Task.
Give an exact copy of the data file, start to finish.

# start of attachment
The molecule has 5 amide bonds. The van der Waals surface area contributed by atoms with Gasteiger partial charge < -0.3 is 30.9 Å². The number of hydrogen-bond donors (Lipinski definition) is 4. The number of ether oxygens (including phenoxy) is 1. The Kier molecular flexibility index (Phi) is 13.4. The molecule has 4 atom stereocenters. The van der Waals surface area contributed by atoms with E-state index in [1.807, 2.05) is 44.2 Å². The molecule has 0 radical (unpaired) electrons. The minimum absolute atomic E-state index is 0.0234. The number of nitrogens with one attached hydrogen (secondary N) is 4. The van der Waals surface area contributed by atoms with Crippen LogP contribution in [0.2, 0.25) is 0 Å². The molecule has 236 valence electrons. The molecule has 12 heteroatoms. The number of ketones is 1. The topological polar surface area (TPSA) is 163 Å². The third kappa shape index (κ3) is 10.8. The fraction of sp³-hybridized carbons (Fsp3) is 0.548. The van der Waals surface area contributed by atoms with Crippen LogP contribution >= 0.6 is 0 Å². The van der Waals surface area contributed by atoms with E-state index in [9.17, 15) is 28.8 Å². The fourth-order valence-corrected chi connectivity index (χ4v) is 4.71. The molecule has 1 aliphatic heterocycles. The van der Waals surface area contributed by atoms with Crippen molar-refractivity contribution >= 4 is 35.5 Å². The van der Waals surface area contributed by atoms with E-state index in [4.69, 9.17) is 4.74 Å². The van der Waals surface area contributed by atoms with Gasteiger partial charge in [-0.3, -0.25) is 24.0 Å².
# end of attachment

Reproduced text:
The molecule has 5 amide bonds. The van der Waals surface area contributed by atoms with Gasteiger partial charge < -0.3 is 30.9 Å². The number of hydrogen-bond donors (Lipinski definition) is 4. The number of ether oxygens (including phenoxy) is 1. The Kier molecular flexibility index (Phi) is 13.4. The molecule has 4 atom stereocenters. The van der Waals surface area contributed by atoms with E-state index in [1.807, 2.05) is 44.2 Å². The molecule has 0 radical (unpaired) electrons. The minimum absolute atomic E-state index is 0.0234. The number of nitrogens with one attached hydrogen (secondary N) is 4. The van der Waals surface area contributed by atoms with Crippen LogP contribution in [0.2, 0.25) is 0 Å². The molecule has 236 valence electrons. The molecule has 12 heteroatoms. The number of ketones is 1. The topological polar surface area (TPSA) is 163 Å². The third kappa shape index (κ3) is 10.8. The fraction of sp³-hybridized carbons (Fsp3) is 0.548. The van der Waals surface area contributed by atoms with Crippen LogP contribution >= 0.6 is 0 Å². The van der Waals surface area contributed by atoms with E-state index in [9.17, 15) is 28.8 Å². The fourth-order valence-corrected chi connectivity index (χ4v) is 4.71. The molecule has 1 aliphatic heterocycles. The van der Waals surface area contributed by atoms with Crippen molar-refractivity contribution >= 4 is 35.5 Å². The van der Waals surface area contributed by atoms with E-state index in [4.69, 9.17) is 4.74 Å². The van der Waals surface area contributed by atoms with Gasteiger partial charge in [-0.3, -0.25) is 24.0 Å².